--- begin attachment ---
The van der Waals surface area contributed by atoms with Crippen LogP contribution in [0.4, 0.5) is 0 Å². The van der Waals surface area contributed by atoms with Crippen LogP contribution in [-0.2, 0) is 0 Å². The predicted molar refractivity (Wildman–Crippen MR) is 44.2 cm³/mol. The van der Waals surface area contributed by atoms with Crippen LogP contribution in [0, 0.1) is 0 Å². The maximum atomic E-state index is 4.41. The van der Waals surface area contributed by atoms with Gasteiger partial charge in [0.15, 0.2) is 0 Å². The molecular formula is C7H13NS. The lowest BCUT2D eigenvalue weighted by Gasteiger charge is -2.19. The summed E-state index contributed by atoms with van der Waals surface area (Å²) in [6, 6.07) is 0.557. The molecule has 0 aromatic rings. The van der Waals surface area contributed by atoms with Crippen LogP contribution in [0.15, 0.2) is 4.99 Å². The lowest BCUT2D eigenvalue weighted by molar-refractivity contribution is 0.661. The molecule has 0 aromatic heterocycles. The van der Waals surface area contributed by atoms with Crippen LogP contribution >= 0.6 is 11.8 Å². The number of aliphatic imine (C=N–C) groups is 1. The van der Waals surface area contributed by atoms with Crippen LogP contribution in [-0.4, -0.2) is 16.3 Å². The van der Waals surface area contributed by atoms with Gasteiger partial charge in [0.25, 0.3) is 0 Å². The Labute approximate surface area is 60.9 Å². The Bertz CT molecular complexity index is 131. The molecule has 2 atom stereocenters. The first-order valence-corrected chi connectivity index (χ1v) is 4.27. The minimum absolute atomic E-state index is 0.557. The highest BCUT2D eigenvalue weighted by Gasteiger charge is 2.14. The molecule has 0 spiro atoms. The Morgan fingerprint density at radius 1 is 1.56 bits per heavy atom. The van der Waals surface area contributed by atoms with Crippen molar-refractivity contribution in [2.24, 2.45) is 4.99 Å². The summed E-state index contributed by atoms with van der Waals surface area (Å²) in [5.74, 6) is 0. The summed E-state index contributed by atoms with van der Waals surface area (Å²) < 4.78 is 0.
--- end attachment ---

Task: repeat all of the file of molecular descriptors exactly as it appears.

The van der Waals surface area contributed by atoms with Crippen LogP contribution in [0.4, 0.5) is 0 Å². The van der Waals surface area contributed by atoms with Crippen LogP contribution in [-0.2, 0) is 0 Å². The predicted molar refractivity (Wildman–Crippen MR) is 44.2 cm³/mol. The van der Waals surface area contributed by atoms with Crippen LogP contribution in [0, 0.1) is 0 Å². The maximum atomic E-state index is 4.41. The van der Waals surface area contributed by atoms with Gasteiger partial charge in [0.15, 0.2) is 0 Å². The molecular formula is C7H13NS. The lowest BCUT2D eigenvalue weighted by Gasteiger charge is -2.19. The summed E-state index contributed by atoms with van der Waals surface area (Å²) in [6, 6.07) is 0.557. The molecule has 0 aromatic rings. The van der Waals surface area contributed by atoms with Crippen LogP contribution in [0.15, 0.2) is 4.99 Å². The lowest BCUT2D eigenvalue weighted by molar-refractivity contribution is 0.661. The molecule has 0 aromatic heterocycles. The van der Waals surface area contributed by atoms with Crippen LogP contribution >= 0.6 is 11.8 Å². The number of aliphatic imine (C=N–C) groups is 1. The van der Waals surface area contributed by atoms with Crippen LogP contribution in [-0.4, -0.2) is 16.3 Å². The van der Waals surface area contributed by atoms with Gasteiger partial charge in [0.25, 0.3) is 0 Å². The Labute approximate surface area is 60.9 Å². The Bertz CT molecular complexity index is 131. The molecule has 2 atom stereocenters. The first-order valence-corrected chi connectivity index (χ1v) is 4.27. The minimum absolute atomic E-state index is 0.557. The highest BCUT2D eigenvalue weighted by Gasteiger charge is 2.14. The molecule has 0 spiro atoms. The Morgan fingerprint density at radius 1 is 1.56 bits per heavy atom. The van der Waals surface area contributed by atoms with Crippen molar-refractivity contribution in [2.24, 2.45) is 4.99 Å². The summed E-state index contributed by atoms with van der Waals surface area (Å²) in [5.74, 6) is 0. The summed E-state index contributed by atoms with van der Waals surface area (Å²) < 4.78 is 0.